If you’re shopping for a new piano, you’ll probably have to visit a dealer. This is because dealers are generally prohibited by their agreements with manufacturers from quoting prices over the phone or via the Internet, or from soliciting business from customers outside their “market territory,” the definition of which differs from brand to brand. But once you set foot in the dealer’s place of business, regardless of where you came from, you’re considered a legitimate customer and all restrictions are off, even after you return home. There are no such restrictions for advertising or selling used pianos. (Exception: If a brand of new piano is one that the dealer owns or controls — known as a house brand — you may be able to purchase it without ever visiting the dealer.)
Customers, of course, don’t care about “market territories.” They just want to get the best deal. Given the ease of comparison shopping via the Internet, and the frequency with which people travel for business or pleasure, dealers are increasingly testing the limits of their territorial restrictions, and more and more sales are taking place at dealerships outside the customer’s area. This is a delicate subject in the industry, and the practice is officially discouraged by dealers and manufacturers alike. In private, however, dealers are often happy when the extra business walks in the door (though they hate like heck to lose a sale to a dealer outside their area), and some manufacturers are choosing to look the other way.
There are obvious advantages to shopping locally, and it would be foolish not to at least begin there. Shopping, delivery, and after-sale service are all much easier, and there can be pleasure in forging a relationship with a local merchant. That said, every person’s lifestyle and priorities are different. A New Yorker who frequently does business in San Francisco may find it more “local” to visit a piano dealer in downtown San Francisco, near his or her business meeting, than to drive all over the New York metropolitan area with spouse and children on a Saturday morning. In the marketplace, the customer is king. As people become more and more at ease with doing business of all kinds long-distance with the aid of the Internet, it’s likely that piano shopping will migrate in that direction as well.
Buying a piano sight unseen (which, in view of the above discussion, is likely to involve used pianos, not new) is something entirely different. Obviously, if you’re at all musically sensitive, buying a piano without trying it out first is just plain nuts. But, as much as I hate to admit it, it may make sense for some people, particularly beginners or non-players. In the piano business, we like to say — and I say it a lot — that a piano is not a commodity; that is, a product of which one example is more or less interchangeable with another. Each piano is unique, etc., etc., and must be individually chosen. But for someone who is buying a piano for a beginner, who has no preference in touch and tone, and who just wants a piano that’s reasonably priced, reliable, and looks nice, a piano may, in fact, actually be a “commodity.” I might wish it were otherwise, just as an audiophile might wish that I wouldn’t buy a stereo system off the shelf of a discount department store, but we’re all aficionados of some things and indifferent about others, and that’s our choice. Furthermore, just as people who buy electronic keyboards frequently graduate to acoustic pianos, the person who today buys a piano over the Internet may tomorrow be shopping at a local dealer for a better piano with a particular touch and tone. Although it isn’t something I’d advise as a general rule, the fact is that many people have bought pianos via the Internet without first trying them out and are pleased with their purchase (and some people, probably, are not so pleased).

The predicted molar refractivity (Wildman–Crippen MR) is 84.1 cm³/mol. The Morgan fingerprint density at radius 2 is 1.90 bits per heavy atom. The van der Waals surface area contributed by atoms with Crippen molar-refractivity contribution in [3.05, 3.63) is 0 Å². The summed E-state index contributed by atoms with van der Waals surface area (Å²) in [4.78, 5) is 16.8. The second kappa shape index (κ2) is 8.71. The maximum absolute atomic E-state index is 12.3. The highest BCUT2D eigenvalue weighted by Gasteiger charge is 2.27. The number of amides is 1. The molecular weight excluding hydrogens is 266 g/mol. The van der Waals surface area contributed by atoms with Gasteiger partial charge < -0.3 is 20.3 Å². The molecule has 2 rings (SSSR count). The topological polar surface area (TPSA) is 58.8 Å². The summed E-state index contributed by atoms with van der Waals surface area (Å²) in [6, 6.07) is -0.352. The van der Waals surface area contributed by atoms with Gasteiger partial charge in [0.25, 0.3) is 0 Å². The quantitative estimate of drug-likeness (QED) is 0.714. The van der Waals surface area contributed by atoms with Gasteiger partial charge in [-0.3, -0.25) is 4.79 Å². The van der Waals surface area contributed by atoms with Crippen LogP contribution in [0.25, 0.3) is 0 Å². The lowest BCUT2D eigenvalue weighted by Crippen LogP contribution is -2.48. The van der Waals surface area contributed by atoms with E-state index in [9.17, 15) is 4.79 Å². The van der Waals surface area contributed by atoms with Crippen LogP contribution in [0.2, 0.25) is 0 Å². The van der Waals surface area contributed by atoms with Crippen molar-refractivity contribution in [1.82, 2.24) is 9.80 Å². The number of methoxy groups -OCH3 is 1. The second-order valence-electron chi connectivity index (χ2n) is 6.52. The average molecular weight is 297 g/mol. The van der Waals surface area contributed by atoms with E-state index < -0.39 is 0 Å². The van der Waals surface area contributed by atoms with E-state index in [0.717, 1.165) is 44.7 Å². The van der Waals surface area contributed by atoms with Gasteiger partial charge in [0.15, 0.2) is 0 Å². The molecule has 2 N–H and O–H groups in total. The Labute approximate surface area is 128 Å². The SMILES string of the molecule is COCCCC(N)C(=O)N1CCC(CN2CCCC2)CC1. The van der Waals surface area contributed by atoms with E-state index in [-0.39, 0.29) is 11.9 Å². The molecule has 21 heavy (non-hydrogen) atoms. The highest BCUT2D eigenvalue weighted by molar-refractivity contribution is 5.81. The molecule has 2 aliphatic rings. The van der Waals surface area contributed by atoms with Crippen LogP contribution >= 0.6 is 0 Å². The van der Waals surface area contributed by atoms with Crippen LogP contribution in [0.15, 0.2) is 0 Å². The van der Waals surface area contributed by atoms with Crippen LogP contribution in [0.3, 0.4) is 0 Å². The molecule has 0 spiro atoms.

If you’re thinking of making a long-distance purchase, however, please take some precautions (not all of these precautions will apply to every purchase). First, consider whether it’s really worth it once you’ve taken into account the cost of longdistance shipping. Find out as much as you can about the dealer. Get references. Get pictures of the piano. Hire a piano technician in the dealer’s area to inspect the piano (to find a technician, use the Piano Technicians Guild website, www.ptg.org) and ask the technician about the dealer’s reputation. Make sure the dealer is experienced with arranging long-distance piano moves, and uses a mover that specializes in pianos. Find out who is responsible for tuning and adjusting the piano in your home, and for repairing any defects or dings in the finish. Get the details of the warranty, especially who is responsible for paying the return freight if the piano is defective. Find out how payment is to be made in a way that protects both parties. And if, after all this, you still want to buy long-distance, my best wishes for a successful purchase.
It bears emphasizing that the above discussion was about buying a piano over the Internet from a commercial dealer, against whom you have at least some possibility of recourse if something goes wrong in the transaction. If buying long-distance from a private individual, in addition to the above advice, consider use of an escrow service, such as that provided by Piano Buyer Classifieds and Pianomart.com. The escrow service will hold your funds and not release them to the seller until you’ve had an opportunity to make sure that the piano you received is in the condition you expected.
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